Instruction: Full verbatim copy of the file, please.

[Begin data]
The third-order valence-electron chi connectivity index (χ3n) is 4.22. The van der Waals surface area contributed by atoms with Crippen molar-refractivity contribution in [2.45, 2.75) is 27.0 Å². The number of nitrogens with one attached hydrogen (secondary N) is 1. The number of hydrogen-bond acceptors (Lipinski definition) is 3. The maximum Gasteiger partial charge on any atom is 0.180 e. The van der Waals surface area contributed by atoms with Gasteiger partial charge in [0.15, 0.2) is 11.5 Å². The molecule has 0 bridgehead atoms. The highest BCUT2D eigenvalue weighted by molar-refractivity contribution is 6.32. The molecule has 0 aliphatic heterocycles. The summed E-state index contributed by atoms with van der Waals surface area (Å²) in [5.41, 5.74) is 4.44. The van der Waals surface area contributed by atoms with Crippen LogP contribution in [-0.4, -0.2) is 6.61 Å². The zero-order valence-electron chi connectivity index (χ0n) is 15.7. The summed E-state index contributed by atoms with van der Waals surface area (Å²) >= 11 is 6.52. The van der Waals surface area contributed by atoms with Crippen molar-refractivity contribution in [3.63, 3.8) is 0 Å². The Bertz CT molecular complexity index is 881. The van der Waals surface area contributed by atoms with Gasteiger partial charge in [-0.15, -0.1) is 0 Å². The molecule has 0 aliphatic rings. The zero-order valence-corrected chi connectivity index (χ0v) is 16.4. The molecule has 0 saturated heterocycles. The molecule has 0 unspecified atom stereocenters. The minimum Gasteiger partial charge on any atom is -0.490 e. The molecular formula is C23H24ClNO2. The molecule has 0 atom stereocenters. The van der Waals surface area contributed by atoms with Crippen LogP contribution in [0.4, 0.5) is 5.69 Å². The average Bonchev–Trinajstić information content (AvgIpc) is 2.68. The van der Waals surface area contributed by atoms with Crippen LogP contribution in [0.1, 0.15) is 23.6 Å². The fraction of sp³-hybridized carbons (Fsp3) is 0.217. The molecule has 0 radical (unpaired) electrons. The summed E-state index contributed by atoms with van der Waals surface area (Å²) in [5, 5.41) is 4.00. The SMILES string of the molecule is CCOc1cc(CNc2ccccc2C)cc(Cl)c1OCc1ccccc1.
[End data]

The third-order valence-electron chi connectivity index (χ3n) is 4.22. The van der Waals surface area contributed by atoms with Crippen molar-refractivity contribution in [2.45, 2.75) is 27.0 Å². The number of nitrogens with one attached hydrogen (secondary N) is 1. The number of hydrogen-bond acceptors (Lipinski definition) is 3. The maximum Gasteiger partial charge on any atom is 0.180 e. The van der Waals surface area contributed by atoms with Gasteiger partial charge in [0.15, 0.2) is 11.5 Å². The molecule has 0 bridgehead atoms. The highest BCUT2D eigenvalue weighted by molar-refractivity contribution is 6.32. The molecule has 0 aliphatic heterocycles. The summed E-state index contributed by atoms with van der Waals surface area (Å²) in [5.41, 5.74) is 4.44. The van der Waals surface area contributed by atoms with Crippen LogP contribution in [-0.4, -0.2) is 6.61 Å². The zero-order valence-electron chi connectivity index (χ0n) is 15.7. The summed E-state index contributed by atoms with van der Waals surface area (Å²) >= 11 is 6.52. The van der Waals surface area contributed by atoms with Crippen molar-refractivity contribution in [3.63, 3.8) is 0 Å². The Bertz CT molecular complexity index is 881. The van der Waals surface area contributed by atoms with Gasteiger partial charge in [-0.15, -0.1) is 0 Å². The molecule has 0 aliphatic rings. The zero-order valence-corrected chi connectivity index (χ0v) is 16.4. The molecule has 0 saturated heterocycles. The molecule has 0 unspecified atom stereocenters. The minimum Gasteiger partial charge on any atom is -0.490 e. The molecular formula is C23H24ClNO2. The molecule has 0 atom stereocenters. The van der Waals surface area contributed by atoms with Crippen LogP contribution in [0.4, 0.5) is 5.69 Å². The average Bonchev–Trinajstić information content (AvgIpc) is 2.68. The van der Waals surface area contributed by atoms with Crippen LogP contribution in [0.1, 0.15) is 23.6 Å². The fraction of sp³-hybridized carbons (Fsp3) is 0.217. The molecule has 0 radical (unpaired) electrons. The summed E-state index contributed by atoms with van der Waals surface area (Å²) in [5, 5.41) is 4.00. The SMILES string of the molecule is CCOc1cc(CNc2ccccc2C)cc(Cl)c1OCc1ccccc1.